May Market Performance
May was a somewhat sideways month for the U.S. markets despite some volatility during the middle of the month, driven by a weak jobs number on May 7th and a very high CPI (Consumer Price Index) data release on May 12th. This inflationary data showed inflation increasing at a higher than expected rate. However, the U.S. stock market indices took the employment and inflationary data mostly in stride. For May, the S&P 500 added 0.02%, the Dow 30 tacked on over 1.86%, and the tech-heavy Nasdaq shed 1.69%.
Inflation Spikes in May
May’s Consumer Price reading surged far beyond market expectations, resulting in a 13-year high measurement. Here in the U.S., you can probably “feel” the inflation. From bread to gasoline to market rents, prices have increased notably across the board. And since higher inflation means that it could take more dollars to purchase a widget, this could bode well for U.S. equities. Along the same vein, as it could take more dollars to purchase a stock, this could theoretically lend support to higher equity prices. Just some food for thought.
June Market Data and Sector Rotation
Last month, we monitored the sector rotation that seemed to be occurring in the marketplace. It seems we were onto something, as the defensive sectors and Dow 30 stocks had positive gains in May and the other major indices lagged.
While this flight to lower risk and dividend-paying stocks was the theme throughout May, will it continue? June through October tends to be an opportunity for buyers given the historical tendency for softer performance. Heading into June, traders and fund managers are eagerly awaiting the upcoming employment report data slated for release on Friday, June 4th. This data release–the “Non-Farm Employment Change”–is a big one, and expectations are for an increase of 650K-670K jobs in May. Do you think the data will miss or beat expectations?
Following the employment data, attention will turn to the Fed meeting June 15 & 16. We’ll keep an eye out for any clues about monetary policy and interest rates.
Russell 2000 Index (Small-Caps)
Every year, the Russell equity indices (small-caps) are reconstituted to ensure market changes that have occurred in the preceding year are captured. The most widely followed Russell Index is the Russell 2000, which tracks the smallest 2,000 stocks in the Russell 3000 Index. This reconstitution changes the stocks that comprise the index, resulting in a newly reconstituted index on June 28th.
During this reconstitution, underperforming stocks are removed from the index and new stocks are added. This can create opportunities for investors that have suitability that allows for small-caps. Check out this article that provides technical analysis about the Russell 2000 Reconstitution here.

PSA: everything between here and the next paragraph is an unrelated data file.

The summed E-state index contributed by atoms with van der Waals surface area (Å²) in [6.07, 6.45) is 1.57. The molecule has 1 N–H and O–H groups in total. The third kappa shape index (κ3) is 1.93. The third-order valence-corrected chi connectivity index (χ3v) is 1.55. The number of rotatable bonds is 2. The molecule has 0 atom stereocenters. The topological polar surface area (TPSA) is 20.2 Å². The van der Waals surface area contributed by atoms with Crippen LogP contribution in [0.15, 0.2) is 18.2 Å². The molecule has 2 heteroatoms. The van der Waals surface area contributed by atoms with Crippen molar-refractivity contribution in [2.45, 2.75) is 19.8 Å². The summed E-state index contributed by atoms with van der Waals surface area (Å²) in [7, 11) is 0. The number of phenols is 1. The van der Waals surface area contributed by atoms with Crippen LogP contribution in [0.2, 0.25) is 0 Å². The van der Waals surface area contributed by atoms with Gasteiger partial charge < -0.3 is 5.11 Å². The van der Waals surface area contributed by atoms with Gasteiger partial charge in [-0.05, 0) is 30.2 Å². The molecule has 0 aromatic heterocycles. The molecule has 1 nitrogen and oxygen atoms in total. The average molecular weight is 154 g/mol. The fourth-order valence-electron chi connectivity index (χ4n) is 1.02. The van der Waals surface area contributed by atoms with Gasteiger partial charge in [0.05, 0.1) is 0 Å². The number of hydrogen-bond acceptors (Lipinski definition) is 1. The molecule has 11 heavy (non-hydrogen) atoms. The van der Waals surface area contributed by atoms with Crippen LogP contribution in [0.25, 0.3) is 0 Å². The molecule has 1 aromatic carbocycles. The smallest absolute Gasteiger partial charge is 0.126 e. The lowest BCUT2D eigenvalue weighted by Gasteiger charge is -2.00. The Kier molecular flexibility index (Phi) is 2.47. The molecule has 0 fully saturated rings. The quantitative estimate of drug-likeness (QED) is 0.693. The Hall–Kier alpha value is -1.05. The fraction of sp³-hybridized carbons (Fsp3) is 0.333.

While there is no crystal ball, it is beneficial to keep a pulse on the message of the markets on a monthly, weekly, and even daily basis. In a market like this, it may be wise to be on the lookout for any meaningful pullbacks to find long-term opportunities at lower prices. Given the seasonal tendency for a softer period from June through October, it could be a wise time to discuss your portfolio to plan for any opportunities that may arise.
With that in mind, how is your situation–and has it changed? Have any events happened in your life that could result in making any adjustments? Let me know!
There are numerous ways to take advantage of market seasonality, sector rotation, index reconstitution, and a higher inflationary environment. Please don’t hesitate to reach out; I am always here when you need me.
This material is intended for informational purposes only and should not be construed as legal, accounting, tax, investment, or other professional advice. Trademark Capital’s investment strategies are built using quantitative, proprietary algorithms that are designed to identify and react to changing market conditions. However, investors should be aware that no investment strategy or risk management technique can guarantee returns or eliminate risk in any given market environment. As with all investments, Trademark Capital Management’s investment strategies are subject to risk and may lose money. The investment strategies presented are not appropriate for every investor and individual clients should review with their financial advisors the terms and conditions and risk involved with specific products or services. Due to our active risk management, our managed portfolios may underperform during bull markets. Past performance is no guarantee of future results.